I found Blade Runner 2049 to be positively captivating. It was long and slow but very immersive and I enjoyed almost every minute of it. Villeneuve deftly walked the line between paying homage to the tone and style of the original and exploring new, interesting territory. It is brilliantly directed, very well acted, and realized spectacularly through cinematography and score.
***WARNING: THERE BE SPOILERS BELOW***
- The story is solid. There is a point of view out there that this movie looks pretty but has a weak plot; I don’t buy it. I found the story – while not perfect – to be very compelling. It has elements of a classic hero’s journey but it also has twists that subvert viewer expectations, thus rendering the mystery more . . . mysterious. I didn’t see the primary twist coming at all and I really enjoyed how it wasn’t a climactic twist (a la The Sixth Sense) but instead marked a huge shift in the arc of the protagonist. This way I could enjoy not just the twist itself but its implications in the third act.
- The characters – even the minor ones – are interesting. I especially enjoyed that, although characters from the previous film are present here, this movie really isn’t about them. Pre-existing characters are part of the context but this story belongs to the next generation.
- Acting and directing are on point. This film isn’t devoid of dialog but there is a lot of “white space,” shots in which characters have to convey information through emoting and blocking rather than through speech. With rare exception, the entire cast acquitted itself with aplomb. I’m no fan of Ryan Gosling because it seems like all he ever does is brood on screen, but that approach worked really, really well here. And any time you can get Harrison Ford to throw himself into a role these days, it’s a win.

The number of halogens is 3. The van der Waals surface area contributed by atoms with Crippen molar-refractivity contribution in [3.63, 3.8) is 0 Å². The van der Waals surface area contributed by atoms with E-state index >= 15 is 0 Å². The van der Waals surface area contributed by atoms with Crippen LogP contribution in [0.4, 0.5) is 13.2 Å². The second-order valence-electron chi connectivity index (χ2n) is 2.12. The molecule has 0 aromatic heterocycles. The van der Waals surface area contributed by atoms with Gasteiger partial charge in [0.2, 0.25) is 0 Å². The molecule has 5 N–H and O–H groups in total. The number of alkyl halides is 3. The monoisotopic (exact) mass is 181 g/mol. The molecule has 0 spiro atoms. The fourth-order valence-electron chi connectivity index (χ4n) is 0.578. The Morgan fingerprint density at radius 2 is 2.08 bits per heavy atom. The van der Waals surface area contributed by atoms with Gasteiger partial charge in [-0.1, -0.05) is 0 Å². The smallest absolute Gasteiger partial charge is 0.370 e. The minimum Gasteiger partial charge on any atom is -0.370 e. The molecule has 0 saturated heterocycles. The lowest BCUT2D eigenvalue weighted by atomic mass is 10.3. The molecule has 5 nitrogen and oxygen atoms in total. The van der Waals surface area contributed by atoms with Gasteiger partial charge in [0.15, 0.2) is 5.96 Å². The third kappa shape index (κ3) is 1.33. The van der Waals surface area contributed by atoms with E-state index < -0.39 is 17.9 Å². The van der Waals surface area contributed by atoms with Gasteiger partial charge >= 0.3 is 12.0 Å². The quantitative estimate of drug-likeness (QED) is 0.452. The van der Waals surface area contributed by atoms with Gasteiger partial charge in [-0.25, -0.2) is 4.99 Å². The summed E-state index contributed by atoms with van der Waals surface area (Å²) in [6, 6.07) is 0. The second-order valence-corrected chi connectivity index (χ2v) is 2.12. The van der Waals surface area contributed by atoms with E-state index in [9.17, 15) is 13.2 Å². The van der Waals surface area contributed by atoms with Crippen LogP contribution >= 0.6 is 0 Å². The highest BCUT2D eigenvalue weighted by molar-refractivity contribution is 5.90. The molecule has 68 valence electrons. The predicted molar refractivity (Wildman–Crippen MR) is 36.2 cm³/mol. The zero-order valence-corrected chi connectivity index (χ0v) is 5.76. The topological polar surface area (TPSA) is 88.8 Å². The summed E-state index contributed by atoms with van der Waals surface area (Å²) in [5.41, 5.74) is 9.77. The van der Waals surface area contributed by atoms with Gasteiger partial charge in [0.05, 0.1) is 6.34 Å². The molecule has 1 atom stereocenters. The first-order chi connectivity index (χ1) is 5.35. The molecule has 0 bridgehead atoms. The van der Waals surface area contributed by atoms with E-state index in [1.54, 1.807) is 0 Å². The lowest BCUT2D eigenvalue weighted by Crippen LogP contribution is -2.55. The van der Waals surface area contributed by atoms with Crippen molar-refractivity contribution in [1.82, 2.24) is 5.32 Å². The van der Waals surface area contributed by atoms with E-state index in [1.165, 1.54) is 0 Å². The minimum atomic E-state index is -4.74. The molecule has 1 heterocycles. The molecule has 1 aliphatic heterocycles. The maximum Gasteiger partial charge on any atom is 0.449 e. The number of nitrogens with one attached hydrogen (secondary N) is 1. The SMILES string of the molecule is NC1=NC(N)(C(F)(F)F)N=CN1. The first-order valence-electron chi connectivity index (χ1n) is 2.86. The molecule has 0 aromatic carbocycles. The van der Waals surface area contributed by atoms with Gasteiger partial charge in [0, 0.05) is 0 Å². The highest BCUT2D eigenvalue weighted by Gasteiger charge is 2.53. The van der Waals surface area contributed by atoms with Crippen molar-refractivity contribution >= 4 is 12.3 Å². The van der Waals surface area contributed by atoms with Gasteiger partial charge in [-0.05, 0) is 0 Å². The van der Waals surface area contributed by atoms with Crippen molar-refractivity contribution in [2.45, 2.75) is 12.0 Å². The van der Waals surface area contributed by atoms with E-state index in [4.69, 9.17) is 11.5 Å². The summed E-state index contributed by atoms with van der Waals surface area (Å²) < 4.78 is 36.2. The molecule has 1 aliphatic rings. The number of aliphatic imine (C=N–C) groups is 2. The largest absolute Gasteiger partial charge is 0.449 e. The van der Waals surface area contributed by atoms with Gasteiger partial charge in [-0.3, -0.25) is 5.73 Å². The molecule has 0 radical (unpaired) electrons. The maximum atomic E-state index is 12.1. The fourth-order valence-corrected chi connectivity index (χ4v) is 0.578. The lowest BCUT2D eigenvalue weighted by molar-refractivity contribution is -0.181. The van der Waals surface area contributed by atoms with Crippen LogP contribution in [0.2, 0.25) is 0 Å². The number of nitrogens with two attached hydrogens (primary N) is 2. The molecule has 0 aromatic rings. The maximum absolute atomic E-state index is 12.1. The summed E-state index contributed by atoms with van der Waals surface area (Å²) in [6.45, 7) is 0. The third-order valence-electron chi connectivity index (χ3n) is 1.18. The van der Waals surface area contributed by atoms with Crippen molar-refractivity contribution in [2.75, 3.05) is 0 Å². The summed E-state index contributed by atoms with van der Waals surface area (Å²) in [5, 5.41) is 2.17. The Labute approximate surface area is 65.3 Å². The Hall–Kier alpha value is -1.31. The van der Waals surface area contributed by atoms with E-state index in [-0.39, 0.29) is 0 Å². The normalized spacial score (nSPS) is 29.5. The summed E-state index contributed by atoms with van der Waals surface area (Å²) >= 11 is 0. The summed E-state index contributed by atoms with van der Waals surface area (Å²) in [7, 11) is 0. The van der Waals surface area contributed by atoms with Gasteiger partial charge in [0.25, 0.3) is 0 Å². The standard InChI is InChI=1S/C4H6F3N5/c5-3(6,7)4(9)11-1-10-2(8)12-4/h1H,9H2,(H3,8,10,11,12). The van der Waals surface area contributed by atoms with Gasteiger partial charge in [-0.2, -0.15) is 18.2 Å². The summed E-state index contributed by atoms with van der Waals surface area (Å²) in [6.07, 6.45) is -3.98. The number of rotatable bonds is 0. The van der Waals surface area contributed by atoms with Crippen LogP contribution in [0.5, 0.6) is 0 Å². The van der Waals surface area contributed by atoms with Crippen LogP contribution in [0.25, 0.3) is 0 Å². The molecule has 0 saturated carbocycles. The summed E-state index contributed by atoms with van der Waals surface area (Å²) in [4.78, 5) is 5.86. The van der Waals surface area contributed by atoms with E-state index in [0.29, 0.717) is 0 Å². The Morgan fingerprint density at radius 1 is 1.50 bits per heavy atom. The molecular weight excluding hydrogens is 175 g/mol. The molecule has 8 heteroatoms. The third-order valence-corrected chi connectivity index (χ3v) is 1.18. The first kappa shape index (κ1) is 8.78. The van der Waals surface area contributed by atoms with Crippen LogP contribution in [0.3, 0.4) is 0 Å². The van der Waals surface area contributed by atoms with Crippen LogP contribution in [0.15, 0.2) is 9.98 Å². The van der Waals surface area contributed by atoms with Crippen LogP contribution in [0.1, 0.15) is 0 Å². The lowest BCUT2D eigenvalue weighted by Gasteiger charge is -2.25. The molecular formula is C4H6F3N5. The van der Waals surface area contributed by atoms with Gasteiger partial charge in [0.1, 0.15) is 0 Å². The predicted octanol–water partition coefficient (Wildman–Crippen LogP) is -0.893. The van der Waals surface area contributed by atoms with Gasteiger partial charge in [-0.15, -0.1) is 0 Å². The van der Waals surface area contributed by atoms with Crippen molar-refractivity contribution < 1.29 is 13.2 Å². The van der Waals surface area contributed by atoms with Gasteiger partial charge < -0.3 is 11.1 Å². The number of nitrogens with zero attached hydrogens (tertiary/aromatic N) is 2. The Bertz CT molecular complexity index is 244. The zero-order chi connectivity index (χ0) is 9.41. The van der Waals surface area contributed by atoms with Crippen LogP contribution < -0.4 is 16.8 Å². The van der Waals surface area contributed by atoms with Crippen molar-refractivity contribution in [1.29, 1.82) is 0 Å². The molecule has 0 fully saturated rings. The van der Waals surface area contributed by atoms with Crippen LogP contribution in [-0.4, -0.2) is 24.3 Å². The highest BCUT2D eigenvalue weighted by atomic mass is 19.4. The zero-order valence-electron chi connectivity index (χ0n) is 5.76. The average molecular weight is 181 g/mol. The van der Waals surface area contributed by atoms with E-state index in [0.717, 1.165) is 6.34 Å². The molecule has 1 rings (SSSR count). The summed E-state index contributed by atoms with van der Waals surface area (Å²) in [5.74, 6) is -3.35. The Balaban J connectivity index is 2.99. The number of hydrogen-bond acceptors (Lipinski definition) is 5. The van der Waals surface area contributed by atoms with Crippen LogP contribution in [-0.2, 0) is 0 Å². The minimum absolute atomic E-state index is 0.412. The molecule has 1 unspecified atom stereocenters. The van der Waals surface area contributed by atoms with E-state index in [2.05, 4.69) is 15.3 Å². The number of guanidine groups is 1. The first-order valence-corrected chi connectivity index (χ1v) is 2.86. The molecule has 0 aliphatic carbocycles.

- This sequel asks the same philosophical questions as the first film – but it asks them differently. What does it mean to be human? What is love? What is life? Where are the boundaries between what is artificial and what is “real?” The original Blade Runner was hardly the first sci fi film to ask these questions but it did so in a way that captured the imagination, touched the heart, and incited decades of debate. 2049 asks the same questions but through different enough “lenses” as to be just as captivating and thought-provoking.
- Viewers will be rethinking, analyzing and debating this film for years. Not only the abstract, philosophical questions but also the specifics of the plot and characters invite post-facto discussion. Some details become apparent later in the film but some weren’t obvious (to me, at any rate) until hours of thinking about it and discussing afterward. For example, while watching the film, I wasn’t terribly moved when K discovers that he isn’t Deckard’s child. Only afterward, while remembering how earnestly he questioned Deckard about Rachael (believing her to be his mother at that time), did the revelation really hit me in the gut. I imagine that this film – like its predecessor – will benefit from rewatching.